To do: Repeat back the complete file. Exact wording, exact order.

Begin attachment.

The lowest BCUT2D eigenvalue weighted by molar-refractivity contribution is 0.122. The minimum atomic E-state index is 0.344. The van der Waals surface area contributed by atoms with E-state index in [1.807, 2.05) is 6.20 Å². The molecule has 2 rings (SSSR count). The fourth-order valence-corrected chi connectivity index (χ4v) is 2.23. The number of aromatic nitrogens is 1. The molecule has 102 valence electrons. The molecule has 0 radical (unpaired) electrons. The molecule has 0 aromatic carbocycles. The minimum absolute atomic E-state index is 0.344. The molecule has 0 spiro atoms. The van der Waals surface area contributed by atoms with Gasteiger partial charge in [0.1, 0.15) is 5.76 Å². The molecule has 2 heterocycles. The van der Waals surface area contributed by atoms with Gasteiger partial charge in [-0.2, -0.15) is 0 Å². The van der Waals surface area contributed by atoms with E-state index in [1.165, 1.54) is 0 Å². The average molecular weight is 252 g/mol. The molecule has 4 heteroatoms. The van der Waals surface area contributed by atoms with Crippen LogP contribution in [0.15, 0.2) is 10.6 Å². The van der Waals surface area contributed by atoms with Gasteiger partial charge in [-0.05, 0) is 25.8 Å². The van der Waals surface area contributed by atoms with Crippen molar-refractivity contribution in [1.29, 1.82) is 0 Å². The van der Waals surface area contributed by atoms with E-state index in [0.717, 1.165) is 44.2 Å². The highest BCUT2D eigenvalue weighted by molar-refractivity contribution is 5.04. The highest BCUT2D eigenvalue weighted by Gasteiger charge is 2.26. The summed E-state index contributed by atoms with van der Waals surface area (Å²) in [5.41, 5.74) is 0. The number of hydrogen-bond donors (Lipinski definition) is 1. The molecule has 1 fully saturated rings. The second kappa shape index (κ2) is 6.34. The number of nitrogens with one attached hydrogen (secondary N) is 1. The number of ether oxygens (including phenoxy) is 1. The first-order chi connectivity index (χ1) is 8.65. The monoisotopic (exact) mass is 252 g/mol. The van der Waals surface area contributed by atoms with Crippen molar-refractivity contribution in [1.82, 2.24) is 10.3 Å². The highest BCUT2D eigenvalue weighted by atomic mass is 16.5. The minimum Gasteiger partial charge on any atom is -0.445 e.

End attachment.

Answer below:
The lowest BCUT2D eigenvalue weighted by molar-refractivity contribution is 0.122. The minimum atomic E-state index is 0.344. The van der Waals surface area contributed by atoms with E-state index in [1.807, 2.05) is 6.20 Å². The molecule has 2 rings (SSSR count). The fourth-order valence-corrected chi connectivity index (χ4v) is 2.23. The number of aromatic nitrogens is 1. The molecule has 102 valence electrons. The molecule has 0 radical (unpaired) electrons. The molecule has 0 aromatic carbocycles. The minimum absolute atomic E-state index is 0.344. The molecule has 0 spiro atoms. The van der Waals surface area contributed by atoms with Gasteiger partial charge in [0.1, 0.15) is 5.76 Å². The molecule has 2 heterocycles. The van der Waals surface area contributed by atoms with Gasteiger partial charge in [-0.2, -0.15) is 0 Å². The van der Waals surface area contributed by atoms with E-state index in [1.165, 1.54) is 0 Å². The average molecular weight is 252 g/mol. The molecule has 4 heteroatoms. The van der Waals surface area contributed by atoms with Crippen LogP contribution in [0.15, 0.2) is 10.6 Å². The van der Waals surface area contributed by atoms with Gasteiger partial charge in [-0.05, 0) is 25.8 Å². The van der Waals surface area contributed by atoms with Crippen molar-refractivity contribution in [1.29, 1.82) is 0 Å². The van der Waals surface area contributed by atoms with E-state index in [0.717, 1.165) is 44.2 Å². The highest BCUT2D eigenvalue weighted by molar-refractivity contribution is 5.04. The highest BCUT2D eigenvalue weighted by Gasteiger charge is 2.26. The summed E-state index contributed by atoms with van der Waals surface area (Å²) in [5.41, 5.74) is 0. The number of hydrogen-bond donors (Lipinski definition) is 1. The molecule has 1 fully saturated rings. The second kappa shape index (κ2) is 6.34. The number of nitrogens with one attached hydrogen (secondary N) is 1. The number of ether oxygens (including phenoxy) is 1. The first-order chi connectivity index (χ1) is 8.65. The monoisotopic (exact) mass is 252 g/mol. The van der Waals surface area contributed by atoms with Crippen molar-refractivity contribution in [1.82, 2.24) is 10.3 Å². The highest BCUT2D eigenvalue weighted by atomic mass is 16.5. The minimum Gasteiger partial charge on any atom is -0.445 e.